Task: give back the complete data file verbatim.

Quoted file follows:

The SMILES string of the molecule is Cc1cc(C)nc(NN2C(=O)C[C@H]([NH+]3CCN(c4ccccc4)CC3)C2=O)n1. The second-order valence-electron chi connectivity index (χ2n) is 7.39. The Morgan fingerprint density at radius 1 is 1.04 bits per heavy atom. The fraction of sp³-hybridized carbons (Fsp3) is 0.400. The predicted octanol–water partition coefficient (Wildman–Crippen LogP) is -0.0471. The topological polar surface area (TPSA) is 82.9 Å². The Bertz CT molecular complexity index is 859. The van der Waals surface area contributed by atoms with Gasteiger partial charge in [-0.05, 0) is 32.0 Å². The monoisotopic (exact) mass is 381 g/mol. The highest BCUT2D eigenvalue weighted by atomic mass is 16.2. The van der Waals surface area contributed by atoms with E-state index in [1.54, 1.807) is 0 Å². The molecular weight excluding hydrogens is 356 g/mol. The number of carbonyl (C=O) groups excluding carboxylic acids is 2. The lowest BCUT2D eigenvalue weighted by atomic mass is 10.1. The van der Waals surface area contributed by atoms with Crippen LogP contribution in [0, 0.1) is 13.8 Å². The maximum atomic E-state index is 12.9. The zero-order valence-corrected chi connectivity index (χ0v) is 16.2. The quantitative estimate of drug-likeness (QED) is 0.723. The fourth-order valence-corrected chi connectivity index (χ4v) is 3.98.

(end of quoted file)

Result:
The SMILES string of the molecule is Cc1cc(C)nc(NN2C(=O)C[C@H]([NH+]3CCN(c4ccccc4)CC3)C2=O)n1. The second-order valence-electron chi connectivity index (χ2n) is 7.39. The Morgan fingerprint density at radius 1 is 1.04 bits per heavy atom. The fraction of sp³-hybridized carbons (Fsp3) is 0.400. The predicted octanol–water partition coefficient (Wildman–Crippen LogP) is -0.0471. The topological polar surface area (TPSA) is 82.9 Å². The Bertz CT molecular complexity index is 859. The van der Waals surface area contributed by atoms with Gasteiger partial charge in [-0.05, 0) is 32.0 Å². The monoisotopic (exact) mass is 381 g/mol. The highest BCUT2D eigenvalue weighted by atomic mass is 16.2. The van der Waals surface area contributed by atoms with E-state index in [1.54, 1.807) is 0 Å². The molecular weight excluding hydrogens is 356 g/mol. The number of carbonyl (C=O) groups excluding carboxylic acids is 2. The lowest BCUT2D eigenvalue weighted by atomic mass is 10.1. The van der Waals surface area contributed by atoms with Crippen LogP contribution in [0, 0.1) is 13.8 Å². The maximum atomic E-state index is 12.9. The zero-order valence-corrected chi connectivity index (χ0v) is 16.2. The quantitative estimate of drug-likeness (QED) is 0.723. The fourth-order valence-corrected chi connectivity index (χ4v) is 3.98.